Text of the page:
Perhaps the true death knell of the road hog Hummer has come when it’s even too embarrassing for the Chinese to manufacture.  The once-popular gas guzzler had a certain amount of contrarian panache when enviros used it to paint America as an Earth-hating group of Moneybags.  When gas prices shot out of sight, the Hummer suddenly became a white elephant for its owners — and its manufacturer:

A Chinese firm’s bid to buy the gas-guzzling Hummer car brand will be blocked on environmental grounds, according to Chinese state radio.

Sichuan Tengzhong Heavy Industrial Machinery emerged as the surprise buyer for the brand earlier this year.

But China National Radio said Hummer is at odds with the country’s planning agency’s attempts to decrease pollution from Chinese manufacturers.

The acquisition from General Motors would need Chinese regulatory approval.

The irony, of course, is that China just got done snubbing Hillary Clinton and Barack Obama on climate-change cooperation.  They told the US in no uncertain terms that they would not limit their ability to produce energy for the questionable tradeoff of adopting a scientific hypothesis that has lost ground in the last couple of years.  Now they get a chance for a coup de grace by blocking this transaction on environmental grounds, leaving Obama holding the bag.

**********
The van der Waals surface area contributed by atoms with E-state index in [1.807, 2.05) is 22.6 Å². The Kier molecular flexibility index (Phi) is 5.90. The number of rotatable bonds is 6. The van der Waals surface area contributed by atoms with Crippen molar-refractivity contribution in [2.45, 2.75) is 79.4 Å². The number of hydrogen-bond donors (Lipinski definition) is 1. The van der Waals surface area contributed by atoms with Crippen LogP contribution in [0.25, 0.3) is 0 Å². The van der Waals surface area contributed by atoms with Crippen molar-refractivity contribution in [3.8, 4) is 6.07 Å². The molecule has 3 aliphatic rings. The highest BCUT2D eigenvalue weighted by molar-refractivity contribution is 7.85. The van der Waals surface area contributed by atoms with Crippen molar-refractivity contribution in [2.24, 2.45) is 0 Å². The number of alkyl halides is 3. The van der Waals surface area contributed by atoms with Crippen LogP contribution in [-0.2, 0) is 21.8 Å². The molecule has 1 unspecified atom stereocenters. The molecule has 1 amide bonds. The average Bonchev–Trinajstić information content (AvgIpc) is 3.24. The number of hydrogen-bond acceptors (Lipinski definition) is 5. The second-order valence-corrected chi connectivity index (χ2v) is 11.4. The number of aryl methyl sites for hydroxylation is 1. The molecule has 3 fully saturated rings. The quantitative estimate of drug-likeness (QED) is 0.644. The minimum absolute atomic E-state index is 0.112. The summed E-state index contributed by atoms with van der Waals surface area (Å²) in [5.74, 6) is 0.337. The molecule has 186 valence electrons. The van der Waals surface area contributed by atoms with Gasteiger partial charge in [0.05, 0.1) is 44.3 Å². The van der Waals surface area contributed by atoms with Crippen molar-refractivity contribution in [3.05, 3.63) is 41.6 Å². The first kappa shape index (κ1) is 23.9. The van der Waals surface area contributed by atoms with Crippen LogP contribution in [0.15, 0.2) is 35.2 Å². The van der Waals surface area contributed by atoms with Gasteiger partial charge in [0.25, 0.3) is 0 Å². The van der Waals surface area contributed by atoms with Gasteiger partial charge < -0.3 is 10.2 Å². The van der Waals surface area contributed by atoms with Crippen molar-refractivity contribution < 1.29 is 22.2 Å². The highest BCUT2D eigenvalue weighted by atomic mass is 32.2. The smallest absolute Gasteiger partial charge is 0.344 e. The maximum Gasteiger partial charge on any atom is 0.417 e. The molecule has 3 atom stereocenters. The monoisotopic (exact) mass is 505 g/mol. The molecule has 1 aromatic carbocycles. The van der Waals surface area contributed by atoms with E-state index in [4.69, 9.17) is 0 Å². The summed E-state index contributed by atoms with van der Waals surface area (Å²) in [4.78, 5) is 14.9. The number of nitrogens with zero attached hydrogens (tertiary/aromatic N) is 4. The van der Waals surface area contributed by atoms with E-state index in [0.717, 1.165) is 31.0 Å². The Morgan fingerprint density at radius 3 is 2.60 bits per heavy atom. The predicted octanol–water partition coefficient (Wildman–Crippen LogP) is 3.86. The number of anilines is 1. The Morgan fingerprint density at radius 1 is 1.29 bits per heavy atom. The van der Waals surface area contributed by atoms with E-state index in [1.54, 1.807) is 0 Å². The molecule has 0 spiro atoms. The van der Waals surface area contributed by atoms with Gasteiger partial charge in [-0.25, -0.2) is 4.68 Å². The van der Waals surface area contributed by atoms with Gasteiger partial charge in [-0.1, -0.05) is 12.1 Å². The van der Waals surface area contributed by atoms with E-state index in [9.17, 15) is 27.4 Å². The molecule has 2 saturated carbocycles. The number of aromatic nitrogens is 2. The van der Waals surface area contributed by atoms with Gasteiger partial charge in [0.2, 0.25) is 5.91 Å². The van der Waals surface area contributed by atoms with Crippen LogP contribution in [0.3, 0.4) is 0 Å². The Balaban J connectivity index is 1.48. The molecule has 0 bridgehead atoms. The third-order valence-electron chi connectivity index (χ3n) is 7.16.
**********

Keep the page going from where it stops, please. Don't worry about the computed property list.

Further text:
How much does GM stand to lose from the aborted sale?  The BBC says $100 million, which at this point looks like a darned good deal.  Certainly they will find few buyers in this market, when car sales have plummeted anyway and people have to prepare for years of stagflation as energy prices go up while the economy declines.  With the 1970s fast approaching in the rear-view mirror, buyers won’t be looking for Hummers — even if Government Motors was allowed to produce them with Barack Obama as the not-so-silent partner to GM management.

The question for Obama and the rest of the auto industry task force is whether they can afford to let Hummer die outright, politically if not financially.  With GM already closing plants and dealerships, even a weak-selling line would keep jobs in place for a transitional period.  Without the cash infusion from the sale, GM will have to make even more cuts if it just shutters the line as it did with Pontiac.  Would anyone else buy the Hummer line?